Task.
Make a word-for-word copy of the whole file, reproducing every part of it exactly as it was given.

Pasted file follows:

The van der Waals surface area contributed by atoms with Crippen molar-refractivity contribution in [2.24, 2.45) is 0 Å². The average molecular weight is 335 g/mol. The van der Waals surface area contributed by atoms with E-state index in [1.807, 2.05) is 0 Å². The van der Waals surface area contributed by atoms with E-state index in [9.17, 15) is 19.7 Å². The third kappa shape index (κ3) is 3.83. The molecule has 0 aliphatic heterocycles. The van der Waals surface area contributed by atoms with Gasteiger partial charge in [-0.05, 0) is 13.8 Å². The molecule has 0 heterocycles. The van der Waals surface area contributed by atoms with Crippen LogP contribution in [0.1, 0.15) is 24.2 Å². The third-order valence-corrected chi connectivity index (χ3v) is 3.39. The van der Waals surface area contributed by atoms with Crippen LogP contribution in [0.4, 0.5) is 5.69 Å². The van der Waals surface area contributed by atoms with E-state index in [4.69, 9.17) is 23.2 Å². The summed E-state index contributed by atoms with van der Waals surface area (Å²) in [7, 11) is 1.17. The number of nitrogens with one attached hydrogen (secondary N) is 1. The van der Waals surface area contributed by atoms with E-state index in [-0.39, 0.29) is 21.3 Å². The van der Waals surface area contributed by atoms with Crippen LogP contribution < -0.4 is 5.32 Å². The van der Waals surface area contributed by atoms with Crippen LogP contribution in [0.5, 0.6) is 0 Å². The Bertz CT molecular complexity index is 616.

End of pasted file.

The van der Waals surface area contributed by atoms with Crippen molar-refractivity contribution in [2.24, 2.45) is 0 Å². The average molecular weight is 335 g/mol. The van der Waals surface area contributed by atoms with E-state index in [1.807, 2.05) is 0 Å². The van der Waals surface area contributed by atoms with E-state index in [9.17, 15) is 19.7 Å². The third kappa shape index (κ3) is 3.83. The molecule has 0 aliphatic heterocycles. The van der Waals surface area contributed by atoms with Gasteiger partial charge in [-0.05, 0) is 13.8 Å². The molecule has 0 heterocycles. The van der Waals surface area contributed by atoms with Crippen LogP contribution in [0.1, 0.15) is 24.2 Å². The third-order valence-corrected chi connectivity index (χ3v) is 3.39. The van der Waals surface area contributed by atoms with Crippen LogP contribution in [0.4, 0.5) is 5.69 Å². The van der Waals surface area contributed by atoms with E-state index in [4.69, 9.17) is 23.2 Å². The summed E-state index contributed by atoms with van der Waals surface area (Å²) in [7, 11) is 1.17. The number of nitrogens with one attached hydrogen (secondary N) is 1. The van der Waals surface area contributed by atoms with E-state index in [-0.39, 0.29) is 21.3 Å². The van der Waals surface area contributed by atoms with Crippen LogP contribution < -0.4 is 5.32 Å². The van der Waals surface area contributed by atoms with Crippen LogP contribution in [0.5, 0.6) is 0 Å². The Bertz CT molecular complexity index is 616.